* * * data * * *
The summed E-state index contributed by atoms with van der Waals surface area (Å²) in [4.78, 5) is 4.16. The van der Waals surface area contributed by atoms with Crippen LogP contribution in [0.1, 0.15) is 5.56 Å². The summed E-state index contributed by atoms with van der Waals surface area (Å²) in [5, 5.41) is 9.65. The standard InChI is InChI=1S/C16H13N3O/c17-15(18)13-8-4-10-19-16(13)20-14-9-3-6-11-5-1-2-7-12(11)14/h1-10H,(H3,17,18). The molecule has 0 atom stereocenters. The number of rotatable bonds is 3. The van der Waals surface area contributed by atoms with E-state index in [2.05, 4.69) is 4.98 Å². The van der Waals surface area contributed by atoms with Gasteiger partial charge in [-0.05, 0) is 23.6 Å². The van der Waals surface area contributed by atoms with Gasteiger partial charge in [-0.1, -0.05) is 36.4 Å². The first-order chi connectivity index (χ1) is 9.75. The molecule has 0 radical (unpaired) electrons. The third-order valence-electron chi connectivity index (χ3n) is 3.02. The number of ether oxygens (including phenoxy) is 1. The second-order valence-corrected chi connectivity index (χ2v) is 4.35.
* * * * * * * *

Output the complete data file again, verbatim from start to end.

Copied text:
The summed E-state index contributed by atoms with van der Waals surface area (Å²) in [4.78, 5) is 4.16. The van der Waals surface area contributed by atoms with Crippen LogP contribution in [0.1, 0.15) is 5.56 Å². The summed E-state index contributed by atoms with van der Waals surface area (Å²) in [5, 5.41) is 9.65. The standard InChI is InChI=1S/C16H13N3O/c17-15(18)13-8-4-10-19-16(13)20-14-9-3-6-11-5-1-2-7-12(11)14/h1-10H,(H3,17,18). The molecule has 0 atom stereocenters. The number of rotatable bonds is 3. The van der Waals surface area contributed by atoms with E-state index in [2.05, 4.69) is 4.98 Å². The van der Waals surface area contributed by atoms with Gasteiger partial charge in [-0.05, 0) is 23.6 Å². The van der Waals surface area contributed by atoms with Gasteiger partial charge in [-0.1, -0.05) is 36.4 Å². The first-order chi connectivity index (χ1) is 9.75. The molecule has 0 radical (unpaired) electrons. The third-order valence-electron chi connectivity index (χ3n) is 3.02. The number of ether oxygens (including phenoxy) is 1. The second-order valence-corrected chi connectivity index (χ2v) is 4.35.